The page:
The name comes from the Oneida Community, a religious commune that expanded into Wallingford in 1851 when a local farmer invited founder John Humphrey Noyes to establish a new community on 228 acres of his property, where Masonicare is presently located, according to a 2015 Record-Journal story.

Noyes believed in the idea of Christian perfectionism, which did not recognize private ownership. They also embraced a form of free love they called “complex marriage,” today called open marriage.

The community initially began farming fruit, expanded into printing and eventually built a silver company — Oneida Silverware — at what is now Amphenol on Hall Avenue.

A dam, built across the Quinnipiac River to power the silver plant, created Community Lake.

A number of factors contributed to the decline of the Oneida Community: competition from Wallace Silversmiths, the rise of Victorian-era morals, the death or defection of members.

The deadly tornado of 1878 was another blow. It began over Community Lake, the waterspout sweeping up Daniel O’Reilly, the town’s first police chief, who was fishing on the lake. O’Reilly survived after he was thrown hundreds of feet onto the shore.

The Oneida Community in Wallingford dissolved in 1881, its remaining members returning to New York, where they founded the Oneida silverware company which still operates today.

In the 1960s, the town purchased the land for $1 from the International Silver Co. A series of dredged ponds remains today, with the Quinnipiac River snaking between them.

Mentions in the movies and TV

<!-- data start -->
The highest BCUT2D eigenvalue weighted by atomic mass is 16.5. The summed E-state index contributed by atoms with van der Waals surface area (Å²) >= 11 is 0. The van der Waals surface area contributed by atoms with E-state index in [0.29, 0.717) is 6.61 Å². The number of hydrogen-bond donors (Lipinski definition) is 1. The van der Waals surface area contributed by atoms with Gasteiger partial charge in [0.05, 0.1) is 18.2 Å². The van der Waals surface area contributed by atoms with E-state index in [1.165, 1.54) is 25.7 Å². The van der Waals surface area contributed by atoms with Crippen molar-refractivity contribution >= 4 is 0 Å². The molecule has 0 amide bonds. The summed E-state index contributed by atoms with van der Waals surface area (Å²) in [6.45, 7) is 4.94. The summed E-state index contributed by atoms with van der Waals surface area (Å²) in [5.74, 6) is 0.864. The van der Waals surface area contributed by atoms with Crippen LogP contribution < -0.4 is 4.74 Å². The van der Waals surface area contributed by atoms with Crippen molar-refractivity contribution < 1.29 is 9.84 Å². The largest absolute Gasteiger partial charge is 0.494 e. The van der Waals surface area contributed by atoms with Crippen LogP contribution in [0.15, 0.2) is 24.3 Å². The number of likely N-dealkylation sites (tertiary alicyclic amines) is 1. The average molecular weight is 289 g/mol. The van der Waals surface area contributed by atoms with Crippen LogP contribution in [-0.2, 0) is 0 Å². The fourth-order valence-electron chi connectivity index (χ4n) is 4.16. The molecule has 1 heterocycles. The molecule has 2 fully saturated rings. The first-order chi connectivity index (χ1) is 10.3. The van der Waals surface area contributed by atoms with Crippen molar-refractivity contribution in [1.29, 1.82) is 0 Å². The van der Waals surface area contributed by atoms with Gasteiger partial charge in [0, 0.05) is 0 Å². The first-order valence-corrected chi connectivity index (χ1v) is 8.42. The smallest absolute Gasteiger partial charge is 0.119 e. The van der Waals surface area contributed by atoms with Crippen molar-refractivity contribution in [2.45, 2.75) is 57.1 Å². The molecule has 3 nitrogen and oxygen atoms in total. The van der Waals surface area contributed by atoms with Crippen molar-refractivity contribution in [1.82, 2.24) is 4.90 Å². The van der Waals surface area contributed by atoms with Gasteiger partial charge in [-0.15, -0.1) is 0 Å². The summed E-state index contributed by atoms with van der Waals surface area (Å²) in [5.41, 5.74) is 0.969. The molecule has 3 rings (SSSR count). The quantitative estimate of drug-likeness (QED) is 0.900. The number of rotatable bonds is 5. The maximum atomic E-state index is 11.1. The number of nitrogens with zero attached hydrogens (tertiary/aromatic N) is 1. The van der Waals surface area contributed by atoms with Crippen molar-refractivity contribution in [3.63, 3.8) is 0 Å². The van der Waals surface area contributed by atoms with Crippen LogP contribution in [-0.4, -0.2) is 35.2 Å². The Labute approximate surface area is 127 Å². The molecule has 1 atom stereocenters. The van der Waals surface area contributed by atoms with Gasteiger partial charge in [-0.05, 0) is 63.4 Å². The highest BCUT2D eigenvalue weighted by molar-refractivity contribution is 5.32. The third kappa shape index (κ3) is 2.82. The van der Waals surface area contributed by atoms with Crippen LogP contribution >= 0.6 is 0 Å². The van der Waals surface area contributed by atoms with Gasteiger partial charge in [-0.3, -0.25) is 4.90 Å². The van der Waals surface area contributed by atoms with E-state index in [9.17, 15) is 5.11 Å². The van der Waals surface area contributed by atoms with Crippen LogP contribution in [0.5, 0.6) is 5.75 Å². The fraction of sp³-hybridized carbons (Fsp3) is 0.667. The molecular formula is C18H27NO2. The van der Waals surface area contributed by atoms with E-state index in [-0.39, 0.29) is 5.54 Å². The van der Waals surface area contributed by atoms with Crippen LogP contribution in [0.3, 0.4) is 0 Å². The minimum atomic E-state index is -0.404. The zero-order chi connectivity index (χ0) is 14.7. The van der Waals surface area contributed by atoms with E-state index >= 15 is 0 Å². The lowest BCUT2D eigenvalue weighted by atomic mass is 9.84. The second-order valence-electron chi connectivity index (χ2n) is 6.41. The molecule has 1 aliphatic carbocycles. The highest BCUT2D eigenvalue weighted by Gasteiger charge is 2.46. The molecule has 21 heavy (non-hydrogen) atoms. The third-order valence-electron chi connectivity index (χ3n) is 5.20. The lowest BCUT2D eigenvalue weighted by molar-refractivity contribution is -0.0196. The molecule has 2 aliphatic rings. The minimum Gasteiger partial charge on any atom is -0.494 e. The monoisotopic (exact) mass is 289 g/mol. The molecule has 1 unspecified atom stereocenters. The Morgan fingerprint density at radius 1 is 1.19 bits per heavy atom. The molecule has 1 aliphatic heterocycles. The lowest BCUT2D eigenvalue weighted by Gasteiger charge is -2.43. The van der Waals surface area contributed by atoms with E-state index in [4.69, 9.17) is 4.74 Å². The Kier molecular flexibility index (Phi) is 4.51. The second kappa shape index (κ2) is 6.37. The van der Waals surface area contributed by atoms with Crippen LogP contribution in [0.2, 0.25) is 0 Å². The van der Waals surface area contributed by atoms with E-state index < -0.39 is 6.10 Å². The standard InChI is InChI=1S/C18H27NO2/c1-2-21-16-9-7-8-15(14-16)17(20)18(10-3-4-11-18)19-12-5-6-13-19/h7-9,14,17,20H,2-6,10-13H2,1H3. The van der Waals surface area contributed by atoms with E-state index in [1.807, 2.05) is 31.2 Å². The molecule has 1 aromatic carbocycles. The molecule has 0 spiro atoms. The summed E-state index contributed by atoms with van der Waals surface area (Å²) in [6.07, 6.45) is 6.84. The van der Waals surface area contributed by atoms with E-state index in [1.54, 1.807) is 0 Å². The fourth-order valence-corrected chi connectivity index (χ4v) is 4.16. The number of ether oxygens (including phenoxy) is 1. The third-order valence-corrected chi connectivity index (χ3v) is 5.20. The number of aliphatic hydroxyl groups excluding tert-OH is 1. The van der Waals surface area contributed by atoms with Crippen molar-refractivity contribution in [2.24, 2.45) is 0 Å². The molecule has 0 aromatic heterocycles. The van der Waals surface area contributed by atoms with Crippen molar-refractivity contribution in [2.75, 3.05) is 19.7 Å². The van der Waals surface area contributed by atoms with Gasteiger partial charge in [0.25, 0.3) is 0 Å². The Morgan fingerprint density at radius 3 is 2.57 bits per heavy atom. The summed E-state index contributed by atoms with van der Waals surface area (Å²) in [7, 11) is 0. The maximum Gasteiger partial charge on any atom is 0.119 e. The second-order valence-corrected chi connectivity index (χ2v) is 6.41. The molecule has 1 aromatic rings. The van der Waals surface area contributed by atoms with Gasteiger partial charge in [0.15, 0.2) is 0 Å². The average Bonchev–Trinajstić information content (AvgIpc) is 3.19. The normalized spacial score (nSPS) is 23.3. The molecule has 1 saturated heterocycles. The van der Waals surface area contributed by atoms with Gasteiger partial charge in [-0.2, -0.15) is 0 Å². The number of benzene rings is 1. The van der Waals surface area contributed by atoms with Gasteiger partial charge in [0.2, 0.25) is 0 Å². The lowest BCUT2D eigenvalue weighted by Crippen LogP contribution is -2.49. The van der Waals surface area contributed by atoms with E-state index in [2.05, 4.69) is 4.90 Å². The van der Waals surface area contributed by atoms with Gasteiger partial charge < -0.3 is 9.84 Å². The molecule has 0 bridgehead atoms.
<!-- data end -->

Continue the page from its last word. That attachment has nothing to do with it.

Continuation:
Wallingford has been portrayed on the screen at least a couple of times.

In “Riding in Cars with Boys,” a 2001 movie starring Drew Barrymore, Wallingford was the backdrop to the true-life story of town native Beverly Donofrio.

Donofrio grew up in Wallingford in the 1960s and raised her son as a teen mother, eventually graduating from college and moving to New York City. She shared her story in her 1990 memoir of the same name.

Although the movie was not shot in Wallingford, the producers reached out to the public library, police station and Record-Journal looking for photos and information to recreate the old look of the town.

Wallingford had another brush with the movies when “The Other Side of the Tracks,” a 2007 indie thriller by writer and director A.D. Calvo, was filmed at Trackside Brick Oven Pizzeria.

Mayor William W. Dickinson Jr. even had a cameo as a bartender at Trackside, a restaurant inside of a 1920s Philadelphia subway car.

Michael Bolton, the Grammy-award winning singer and Connecticut resident, was an executive producer.

The lead was played by Brendan Fehr, who starred in the television series “Roswell” and now appears in “CSI: Miami.”

The girl in question was portrayed by Tania Raymonde, who appeared in TV’s “Lost.”

Also in the cast was Sam Robards, the son of Jason Robards and Lauren Bacall, who was in “American Beauty” and “A.I.: Artificial Intelligence.”

Wallingford also showed up on TV. The town’s zip code, 06492, was used as the zip code of the fictional Connecticut town of Stars Hollow on the TV show “Gilmore Girls.”
Twitter: @LCTakores